Doors open at 6 pm for final preview and light refreshments.
This year’s auction introduces several NEW features!

· Gala Preview Party, Friday, July 29, 5:30 – 8 pm

Join us on opening night for an exclusive opportunity to meet the artists and preview the outstanding selection of auction paintings, while enjoying live jazz music, creative hors d’oeuvres, open wine bar ….and beautiful views of Gloucester Harbor at sunset!

· Live online bidding!

If you can’t come to NSAA on August 6 to attend the Live Auction in person, you can still follow the proceedings live from the comfort of home using your computer, and place your own live bids at any time while the Auction is in progress! (Must register by August 5 to bid online; see instructions at )

· View all paintings online at your leisure, at

NSAA Catalog at

Tickets: $15 Live Auction Only * $20 Gala Preview Party Only * or
$30 for Both
· More paintings than ever before with over 100 works of art, this year’s auction offers exceptional variety of subject and style – truly something for everyone!
Seating is limited …please reserve early! Call 978-283-1857 OR register online at
More information:

2011 Auction Footer

Linda Amero @ The Franklin Tonight

Franklin Cafe

Linda Amero Jazz Trio appearing Friday, 7/22/11 Downstairs at The Franklin Cafe, 118 Main St., Gloucester, MA from 7:00 to 10.00 PM featuring Linda Amero (vocals) with Joe “Sonny” Barbato (piano and accordian) & Bronek Suchanek (Double bass). 978-283-7888 reservations (or just sit at the bar).


The historic Annisquam Village Church presents Fado singer Ana Vinagre and her ensemble in an evening of Portuguese  Fado music, Saturday, July 23, at 7:30  A traditional folk ensemble accompanies Vinagre on these folk “Songs of Fate” full of passion, pathos, and humor.  Viriato Ferriera plays viola, Jose Silva is on Portuguese guitarra, and Peter Pimental on bass.

Ana Vinagre was born in the small fishing village of Figueira Da Foz, Portugal. Following in the footsteps of her sister, mother, and grandmother, she began singing fado professionally at the age of 13 as a member of her local folk dance group, Cantarinhas de Buarcos. Vinagre toured extensively with this group throughout Europe, until immigrating to the United States with her husband and singing partner, Jose, in 1972. Today, she is one of the area’s best known and most respected fadistas. Vinagre performs regularly in the Portuguese community for various community and private events, as well as at festivals and other events for a wider audience. She has appeared at the 2002 National Folk Festival, the Northwest Folklife Festival in 2003 and 2004, and a number of times in the Lowell Folk Festival.  In 2005 she won a Massachusetts Cultural Council Artist Grant in the Traditional Arts, supporting her continuning efforts to promote Portuguese music and culture.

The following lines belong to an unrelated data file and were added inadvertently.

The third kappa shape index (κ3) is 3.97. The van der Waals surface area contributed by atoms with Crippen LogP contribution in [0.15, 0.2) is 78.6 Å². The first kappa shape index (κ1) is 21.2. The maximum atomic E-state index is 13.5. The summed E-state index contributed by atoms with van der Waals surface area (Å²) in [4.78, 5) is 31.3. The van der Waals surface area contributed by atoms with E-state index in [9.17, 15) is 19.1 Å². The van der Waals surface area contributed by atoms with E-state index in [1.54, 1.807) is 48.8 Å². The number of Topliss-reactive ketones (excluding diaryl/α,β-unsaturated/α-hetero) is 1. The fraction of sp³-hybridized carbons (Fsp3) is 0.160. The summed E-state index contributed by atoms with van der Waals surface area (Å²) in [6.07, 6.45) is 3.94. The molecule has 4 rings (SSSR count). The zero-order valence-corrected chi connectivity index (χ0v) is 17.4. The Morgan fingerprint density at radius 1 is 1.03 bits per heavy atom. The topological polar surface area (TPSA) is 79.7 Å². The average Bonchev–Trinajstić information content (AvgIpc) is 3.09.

A tradition dating back hundreds of years, fado singing is “the soul of the Portuguese people”, as described by Vinagre. The emotional core of the fado is saudade, an indefinable yearning or nostalgia for love, times past, or a lost home. Accompanied by a twelve string Portuguese guitar and a bass guitar, the voice of a true fadista embodies and expresses the soulfulness of this music tradition. The traditional fadista dresses in black and uses a shawl as a prop to accentuate the passion of her voice and words. The genre developed in the port city of Lisbon where it was performed at waterfront clubs and bars frequented by sailors and seamen.

The Annisquam Village Church stands at the head of Lobster Cove at 820 Washington Street in Gloucester. Known for its fine acoustics, the Series is in its 24th year, and is dedicated this season to the memory of Houston/Annisquam artist, Colin Kennedy.

Donation $15.   For information:  or 978.283.6416

Blackburn Challenge Salty Stew From Al Peirce

Check out Al’s by clicking the link below

Trash Paddler

Here it is “high summer” and I’m getting a hankerin’ for some Blackburn Challenge Salty Stew. In fact, this upcoming weekend, those venturing to Cape Ann, Massachusetts should find all of the ingredients at their peak of ripeness. With that in mind I’ll share my recipe for cookin’ up this mess.

The first thing you’re gonna need is a big ole pot or, better yet, a great big vat. Next, get yourself a paddle, or perhaps an oar, for stirring. In addition to these items, you’ll need a heat source such as a fire, or, if using the Native American method, some good-sized “boiling rocks”: Twelvefoot, Bass, Brace, Normans Woe, Black Bess, and Tablet (any or all will do). These rocks will need to be gingerly added to the pot after having been heated in the fire.

To get started, fill the pot with some Annisquam salt water and rockweed. Throw in a small cape. Cape Hedge will do. Now add the following coves: Goose, Lobster, Hodgkins, Plum, Lanes, Folly, Hoop Pole, Gap, Whale, Loblolly, Brace, Lighthouse, Old House, and Freshwater.

Using your paddle or oar, stir the pot while adding some heads: Biskie, Gap, and Stage followed by some points: Stanwood, Thurston, Wheeler, Babson, Wigwam, Folly, Halibut, Andrews, Gully, Flat, Emerson, Eastern, and Mussel.

Next grab hold of some necks and toss them in: Davis, Brier, Dolliver, and Rocky.

At this point things will be coming to a boil. Now add a few islands: Straitsmouth, Thachers, Milk, Salt, and Tenpound. It’s important that they be added in this exact order.

Let all of this boil for 3 to 5 hours and then let simmer. If it starts to boil over the top, cool it with a little Good Harbor water or Cape Pond Ice.

And don’t forget the two most important ingredients. Remember to stand back, before throwing in a Dog Bar Breakwater and a Greasy Pole!!

Lastly, allow this concoction to cool to taste and wash it down with an Ipswich Ale on tap. See you on Pavilion!!!